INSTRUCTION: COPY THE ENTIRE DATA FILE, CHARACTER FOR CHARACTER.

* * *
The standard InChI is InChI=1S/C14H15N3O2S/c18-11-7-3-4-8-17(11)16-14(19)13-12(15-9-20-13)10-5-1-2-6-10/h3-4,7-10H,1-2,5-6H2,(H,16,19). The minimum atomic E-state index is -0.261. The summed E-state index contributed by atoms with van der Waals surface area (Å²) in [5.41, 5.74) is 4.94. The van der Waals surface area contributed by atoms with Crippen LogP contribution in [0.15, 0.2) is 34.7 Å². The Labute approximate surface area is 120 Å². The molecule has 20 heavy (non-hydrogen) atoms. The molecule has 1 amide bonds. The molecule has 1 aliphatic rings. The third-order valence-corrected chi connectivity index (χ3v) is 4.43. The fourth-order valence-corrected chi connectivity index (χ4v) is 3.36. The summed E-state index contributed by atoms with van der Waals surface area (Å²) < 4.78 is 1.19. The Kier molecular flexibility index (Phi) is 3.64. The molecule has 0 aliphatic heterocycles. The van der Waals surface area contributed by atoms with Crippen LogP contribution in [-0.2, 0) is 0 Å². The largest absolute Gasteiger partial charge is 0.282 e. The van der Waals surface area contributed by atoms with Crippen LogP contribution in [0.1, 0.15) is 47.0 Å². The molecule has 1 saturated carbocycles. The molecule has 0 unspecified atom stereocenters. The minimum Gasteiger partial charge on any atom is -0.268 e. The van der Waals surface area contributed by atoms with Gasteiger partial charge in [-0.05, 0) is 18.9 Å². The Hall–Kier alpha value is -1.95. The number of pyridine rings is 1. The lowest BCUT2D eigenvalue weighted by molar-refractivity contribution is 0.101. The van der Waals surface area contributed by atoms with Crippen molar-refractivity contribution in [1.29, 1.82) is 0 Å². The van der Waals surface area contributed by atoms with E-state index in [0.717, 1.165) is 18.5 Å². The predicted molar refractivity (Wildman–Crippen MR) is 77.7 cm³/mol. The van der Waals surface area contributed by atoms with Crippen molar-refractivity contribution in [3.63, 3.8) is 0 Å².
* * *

The standard InChI is InChI=1S/C14H15N3O2S/c18-11-7-3-4-8-17(11)16-14(19)13-12(15-9-20-13)10-5-1-2-6-10/h3-4,7-10H,1-2,5-6H2,(H,16,19). The minimum atomic E-state index is -0.261. The summed E-state index contributed by atoms with van der Waals surface area (Å²) in [5.41, 5.74) is 4.94. The van der Waals surface area contributed by atoms with Crippen LogP contribution in [0.15, 0.2) is 34.7 Å². The Labute approximate surface area is 120 Å². The molecule has 20 heavy (non-hydrogen) atoms. The molecule has 1 amide bonds. The molecule has 1 aliphatic rings. The third-order valence-corrected chi connectivity index (χ3v) is 4.43. The fourth-order valence-corrected chi connectivity index (χ4v) is 3.36. The summed E-state index contributed by atoms with van der Waals surface area (Å²) < 4.78 is 1.19. The Kier molecular flexibility index (Phi) is 3.64. The molecule has 0 aliphatic heterocycles. The van der Waals surface area contributed by atoms with Crippen LogP contribution in [-0.2, 0) is 0 Å². The largest absolute Gasteiger partial charge is 0.282 e. The van der Waals surface area contributed by atoms with Crippen LogP contribution in [0.1, 0.15) is 47.0 Å². The molecule has 1 saturated carbocycles. The molecule has 0 unspecified atom stereocenters. The minimum Gasteiger partial charge on any atom is -0.268 e. The van der Waals surface area contributed by atoms with Gasteiger partial charge in [-0.05, 0) is 18.9 Å². The Hall–Kier alpha value is -1.95. The number of pyridine rings is 1. The lowest BCUT2D eigenvalue weighted by molar-refractivity contribution is 0.101. The van der Waals surface area contributed by atoms with Crippen molar-refractivity contribution in [1.29, 1.82) is 0 Å². The van der Waals surface area contributed by atoms with E-state index in [0.717, 1.165) is 18.5 Å². The predicted molar refractivity (Wildman–Crippen MR) is 77.7 cm³/mol. The van der Waals surface area contributed by atoms with Crippen molar-refractivity contribution in [3.63, 3.8) is 0 Å².